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It appears that TOTUS’s Christian Conservatives backers are not as upright as they purport to be, this article shows that the “real” Christians are not as self serving as TOTUS’s backers. MA

Jason Lemon  1 hr ago


Christian Group Launches New Effort to Convince Swing-State Believers That Their Faith Should Lead Them to Vote Against Trump

A Christian group has launched a new effort to convince fellow believers to not back President Donald Trump’s reelection in the key swing states of Florida, Michigan and Pennsylvania.Donald Trump et al. posing for the camera: Christian faith leaders pray over President Donald Trump during an 'Evangelicals for Trump' campaign event held at the King Jesus International Ministry on January 3 in Miami, Florida© Joe Raedle/Getty Christian faith leaders pray over President Donald Trump during an ‘Evangelicals for Trump’ campaign event held at the King Jesus International Ministry on January 3 in Miami, Florida

Faithful America, which describes itself as the largest online community of grassroots Christians acting for social justice, announced the new effort and its largest-ever team expansion with four new organizers hired on Tuesday. In a press release emailed to Newsweek, the organization explained that it plans to “foster at least 11,000 deep, faith-based conversations about the moral values at stake in this election,” with a budget of $65,000.

Reverend Nathan Empsall, Faithful America’s campaigns director, explained in a statement emailed to Newsweek that this is the first time the organization has chosen to become directly involved in election activity.

“Donald Trump is not a normal president, which means that our approach to this election cannot be normal, either. We’re taking this new approach to relational organizing because our faith is deep, and our organizing must be deep too,” Empsall said.

Empsall explained that members of his organization believe Trump and Republicans have “distorted” the Gospel message of Christianity to serve a “hateful, right-wing agenda.” The reverend said the group’s message is that “people of faith can and should vote with love and hope, not hatred and discrimination.”

In Trump’s America, if you’re not a conservative white Christian, you’re not American. https://t.co/UA945hwlRV— Rev. Nathan Empsall (@NathanEmpsall) September 5, 2020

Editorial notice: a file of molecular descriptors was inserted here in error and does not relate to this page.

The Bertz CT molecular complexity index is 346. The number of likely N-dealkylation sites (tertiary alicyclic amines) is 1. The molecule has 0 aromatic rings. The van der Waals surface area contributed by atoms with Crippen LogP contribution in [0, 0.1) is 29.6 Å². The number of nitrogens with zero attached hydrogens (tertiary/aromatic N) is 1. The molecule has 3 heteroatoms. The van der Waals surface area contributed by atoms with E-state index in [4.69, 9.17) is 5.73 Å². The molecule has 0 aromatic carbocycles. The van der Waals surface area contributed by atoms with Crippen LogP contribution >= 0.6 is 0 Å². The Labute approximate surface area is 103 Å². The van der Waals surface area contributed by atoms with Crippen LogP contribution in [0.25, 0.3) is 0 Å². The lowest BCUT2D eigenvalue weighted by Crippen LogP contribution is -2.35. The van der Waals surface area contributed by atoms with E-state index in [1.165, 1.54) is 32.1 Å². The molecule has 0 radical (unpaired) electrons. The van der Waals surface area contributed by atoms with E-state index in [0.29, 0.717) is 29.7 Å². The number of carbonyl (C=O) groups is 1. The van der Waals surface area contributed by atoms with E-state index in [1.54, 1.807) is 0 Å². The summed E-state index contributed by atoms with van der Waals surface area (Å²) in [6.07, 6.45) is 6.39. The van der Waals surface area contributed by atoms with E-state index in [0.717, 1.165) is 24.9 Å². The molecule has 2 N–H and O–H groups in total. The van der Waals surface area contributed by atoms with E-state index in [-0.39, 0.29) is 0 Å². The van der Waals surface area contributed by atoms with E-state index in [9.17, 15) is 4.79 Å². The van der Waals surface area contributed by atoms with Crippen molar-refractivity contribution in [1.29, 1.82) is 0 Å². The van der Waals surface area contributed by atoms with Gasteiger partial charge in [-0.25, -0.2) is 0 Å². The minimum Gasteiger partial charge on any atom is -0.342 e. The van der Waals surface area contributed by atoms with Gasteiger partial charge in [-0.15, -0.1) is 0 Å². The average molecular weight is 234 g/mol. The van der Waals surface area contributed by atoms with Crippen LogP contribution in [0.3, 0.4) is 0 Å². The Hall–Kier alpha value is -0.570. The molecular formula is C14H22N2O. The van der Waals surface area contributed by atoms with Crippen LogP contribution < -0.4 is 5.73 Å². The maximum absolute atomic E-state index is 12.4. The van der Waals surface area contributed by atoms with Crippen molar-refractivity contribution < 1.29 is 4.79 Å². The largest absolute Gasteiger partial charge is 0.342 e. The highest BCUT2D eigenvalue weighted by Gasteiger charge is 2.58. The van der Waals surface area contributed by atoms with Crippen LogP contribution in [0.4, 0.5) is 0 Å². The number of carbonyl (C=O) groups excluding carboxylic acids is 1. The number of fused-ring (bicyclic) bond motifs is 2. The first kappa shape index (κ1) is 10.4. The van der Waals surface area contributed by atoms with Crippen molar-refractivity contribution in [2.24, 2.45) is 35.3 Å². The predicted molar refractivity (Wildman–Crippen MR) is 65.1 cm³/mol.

The Christian organizer pointed out that Trump has attacked “the faith of anyone who dares criticize him, claiming that Catholic Joe Biden will ‘hurt God,’ Mitt Romney’s Mormon faith is a ‘crutch,’ and Catholic Nancy Pelosi doesn’t pray. Trump has also opposed the rights and security of Native Americans, Muslims and Jews.”

“This is not religious freedom, or even Christian freedom: It is a form of toxic Christian nationalism,” Empsall said.

Florida, Michigan and Pennsylvania are seen as key battlegrounds in the November election. Former Democratic President Barack Obama won all three states in 2008 and 2012 but they flipped red for Trump in 2016. If Democrats managed to maintain all the states former Democratic presidential nominee Hillary Clinton won in 2016 and regained these three battleground states, that would push Democratic presidential nominee Joe Biden to victory in the Electoral College.

Polling conducted by Pew Research Center in June showed that Christians overall were about evenly split on whether they approve or disapprove of the job Trump has done as president. While 49 percent said they disapproved, another 49 percent said they approved.

But Trump’s support among white evangelical Christians, which has been seen as a key base of support since his election in 2016, remained at 72 percent. Just a quarter (25 percent) of white evangelicals disapproved of the president. However, the poll showed a decline in support from 2016, when 76 percent of white evangelicals said they voted for Trump.

The president has attempted to position himself to Christian voters as a defender of “religious freedom.” But his critics readily point out that he appears to only be concerned about the “religious freedom” of conservative Christians. Trump publicly called for banning Muslims from entering the U.S. during his previous presidential campaign. After taking office, he pushed through a ban on immigrants from multiple Muslim-majority countries—which critics saw as a watered-down version of his proposed Muslim ban.

The president has leaned on the support of evangelical Christian leaders to rally his base of conservative supporters. Prominent evangelical pastor Franklin Graham prayed in support of President Donald Trump at the Republican National Convention in August. The evangelical leader has previously argued that Trump “defends the faith.”

But there has been a growing pushback from a minority of white evangelicals and many other Christians who see Trump and his policies as fundamentally opposed to the teachings of Jesus Christ and the Gospel message. Graham’s niece Jerusha Duford, who now describes herself as a “homeless evangelical,” joined the anti-Trump group The Lincoln Project in August, aiming to convince other evangelicals like herself to vote for Biden over the incumbent Republican president.

“Ultimately, Christians don’t need a candidate who will protect us — we need a candidate who will protect the least of these. If we truly want to be faithful disciples, then we must love our neighbors in everything we do, including voting,” Empsall said. “That means working to reunite families at the border; stopping the virus that kills our neighbors; protecting the climate, health care, and democracy; and standing up to white supremacy.”

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